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Triggers, mechanisms and frequency of slope instability processes on mid-Norway’s continental margin

Jing, Song 2022. Triggers, mechanisms and frequency of slope instability processes on mid-Norway’s continental margin. PhD Thesis, Cardiff University.
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This thesis uses high-quality 3D seismic data from the mid-Norwegian margin to investigate the triggers, mechanisms and frequency of slope instability in the poorly investigated northwestern flank of the Storegga Slide, near the Modgunn Arch, a regional anticline formed by Cenozoic tectonic inversion. Chapters 4, 5 and 6 in this thesis focus on specific aspects of slope failure, from tectonic processes such as uplift and faulting to instability features such as slide blocks and sediment creeping zones. The ultimate aim is to improve the present understanding about distinct aspects of slope failure, investigating at the same time the geological conditions that contribute to recurring submarine landslides. The control of extensional faults and older landslides, or mass-transport complexes (MTCs), on long-term slope instability is also discussed in this thesis, together with other potential preconditioning factors. Chapter 4 uses a comprehensive seismic and borehole dataset to investigate how fault movement, growth and local uplift were able to precondition slope instability around the South Modgunn Arch. In addition, features leading to fluid migration and accumulation near the sea floor were identified and related to local tectonism. Seismic and borehole data suggest that hydrothermal vents associated with the intrusion of sills have generated a family of radial faults due to differential compaction above the latter intrusions. In parallel, the interpreted data show that a NE-SW oriented compressional stress field generated a family of dense polygonal faults during a phase of uplift of the South Modgunn Arch. A second family of polygonal faults was formed after tectonic uplift ceased, overlapping and partly linking with the first family. Chapter 5 focuses on characterising the initiation, development and modern slope instability conditions around the South Modgunn Arch. In detail, the recognition of fluid pipes and evidence of fluid migration through faults, together with the sudden deposition of marine deposits on the southern limb of the Modgunn Arch, were considered to be key precondition factors for the long-term slope instability interpreted on seismic data. An interesting aspect verified in this chapter is that density reversal contributed to the evacuation of material on the continental slope, with several evacuation structures being now observed around the Storegga Slide. Furthermore, long-term slope instability was likely preconditioned by multiple weak layers and episodic slope undercutting because seafloor fractures and scarps were found above slide blocks, as well as interactions between two overlapping intervals with slide blocks. The influence of weak layers on the behaviour of slide blocks along gentle continental slopes is addressed in Chapter 6. Detailed seismic interpretation and mapping allowed the collection of sinuosity data for multiple lineations on the sea floor, and to gather geometric information about two units with slide blocks. Both the seafloor lineations and the blocks were interpreted as evidence for successive (recurrent) episodes of slope instability, as these lineations and blocks were deformed after they were first formed. The overlapping of two groups of lineations (with distinct sinuosity values) on the modern sea floor suggests important sediment creeping. A numerical simulation (Computational Fluid Dynamics) approach has highlighted the significance of weak layers, pre-existing fractures and MTCs as features capable of preconditioning regions of the continental slope to long-term instability. Consequently, scenarios were modelled to explain the development of both creeping MTCs and sliding blocks around the South Modgunn Arch. In conclusion, this thesis explores the complex processes leading to long-term slope instability on continental margins. The case study in this thesis, the northwest flank of the Storegga Slide, is a key area to investigate the precondition factors - and triggers – of such long-term instability. This thesis ends by extrapolating its findings - gathered in a thus far poorly studied region of the Storegga Slide - to similar geological environments around the world. Such an extrapolation is important to predict future geological hazards on continental margins.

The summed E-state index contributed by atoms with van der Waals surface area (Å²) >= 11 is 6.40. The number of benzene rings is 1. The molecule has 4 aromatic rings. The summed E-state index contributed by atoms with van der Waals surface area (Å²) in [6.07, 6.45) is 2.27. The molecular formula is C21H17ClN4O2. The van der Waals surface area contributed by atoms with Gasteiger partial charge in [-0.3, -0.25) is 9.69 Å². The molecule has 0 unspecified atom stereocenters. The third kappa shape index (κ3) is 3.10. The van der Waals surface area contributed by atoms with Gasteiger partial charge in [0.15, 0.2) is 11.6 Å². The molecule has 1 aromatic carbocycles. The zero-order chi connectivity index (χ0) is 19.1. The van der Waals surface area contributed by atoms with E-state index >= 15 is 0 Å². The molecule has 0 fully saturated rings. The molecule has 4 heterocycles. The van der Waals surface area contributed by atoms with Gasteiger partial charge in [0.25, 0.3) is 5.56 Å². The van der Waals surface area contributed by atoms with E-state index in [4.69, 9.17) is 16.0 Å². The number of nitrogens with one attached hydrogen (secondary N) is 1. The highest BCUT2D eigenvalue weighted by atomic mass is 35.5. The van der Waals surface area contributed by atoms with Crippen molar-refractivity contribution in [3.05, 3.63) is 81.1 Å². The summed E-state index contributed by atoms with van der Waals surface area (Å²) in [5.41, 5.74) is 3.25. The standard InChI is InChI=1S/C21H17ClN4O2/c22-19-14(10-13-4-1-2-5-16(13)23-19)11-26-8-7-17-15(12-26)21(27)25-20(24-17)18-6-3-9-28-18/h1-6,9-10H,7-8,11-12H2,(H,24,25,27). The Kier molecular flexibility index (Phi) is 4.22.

Item Type: Thesis (PhD)
Date Type: Completion
Status: Unpublished
Schools: Earth and Environmental Sciences
Date of First Compliant Deposit: 28 April 2022
Last Modified: 28 Apr 2022 10:58

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